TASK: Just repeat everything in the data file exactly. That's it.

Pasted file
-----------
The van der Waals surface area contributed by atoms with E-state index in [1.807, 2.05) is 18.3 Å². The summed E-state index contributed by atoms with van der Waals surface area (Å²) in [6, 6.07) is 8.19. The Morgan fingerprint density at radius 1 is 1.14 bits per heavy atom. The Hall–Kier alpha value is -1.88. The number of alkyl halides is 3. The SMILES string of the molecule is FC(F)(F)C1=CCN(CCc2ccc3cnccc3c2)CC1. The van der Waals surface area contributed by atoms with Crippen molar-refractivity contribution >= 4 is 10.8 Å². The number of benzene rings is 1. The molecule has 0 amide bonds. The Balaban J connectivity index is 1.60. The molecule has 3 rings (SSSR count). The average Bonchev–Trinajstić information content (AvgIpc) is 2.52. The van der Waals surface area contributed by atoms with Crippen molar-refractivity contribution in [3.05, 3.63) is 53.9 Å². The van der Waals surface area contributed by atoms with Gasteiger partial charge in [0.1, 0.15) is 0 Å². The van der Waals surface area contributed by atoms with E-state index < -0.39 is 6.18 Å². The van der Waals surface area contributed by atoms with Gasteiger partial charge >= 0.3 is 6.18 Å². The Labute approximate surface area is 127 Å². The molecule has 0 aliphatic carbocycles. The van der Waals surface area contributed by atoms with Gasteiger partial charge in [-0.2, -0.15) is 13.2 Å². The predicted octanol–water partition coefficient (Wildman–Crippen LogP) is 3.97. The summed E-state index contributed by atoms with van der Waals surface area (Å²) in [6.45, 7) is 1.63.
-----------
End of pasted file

The van der Waals surface area contributed by atoms with E-state index in [1.807, 2.05) is 18.3 Å². The summed E-state index contributed by atoms with van der Waals surface area (Å²) in [6, 6.07) is 8.19. The Morgan fingerprint density at radius 1 is 1.14 bits per heavy atom. The Hall–Kier alpha value is -1.88. The number of alkyl halides is 3. The SMILES string of the molecule is FC(F)(F)C1=CCN(CCc2ccc3cnccc3c2)CC1. The van der Waals surface area contributed by atoms with Crippen molar-refractivity contribution >= 4 is 10.8 Å². The number of benzene rings is 1. The molecule has 0 amide bonds. The Balaban J connectivity index is 1.60. The molecule has 3 rings (SSSR count). The average Bonchev–Trinajstić information content (AvgIpc) is 2.52. The van der Waals surface area contributed by atoms with Crippen molar-refractivity contribution in [3.05, 3.63) is 53.9 Å². The van der Waals surface area contributed by atoms with Gasteiger partial charge in [0.1, 0.15) is 0 Å². The van der Waals surface area contributed by atoms with E-state index < -0.39 is 6.18 Å². The van der Waals surface area contributed by atoms with Gasteiger partial charge >= 0.3 is 6.18 Å². The Labute approximate surface area is 127 Å². The molecule has 0 aliphatic carbocycles. The van der Waals surface area contributed by atoms with Gasteiger partial charge in [-0.2, -0.15) is 13.2 Å². The predicted octanol–water partition coefficient (Wildman–Crippen LogP) is 3.97. The summed E-state index contributed by atoms with van der Waals surface area (Å²) in [6.45, 7) is 1.63.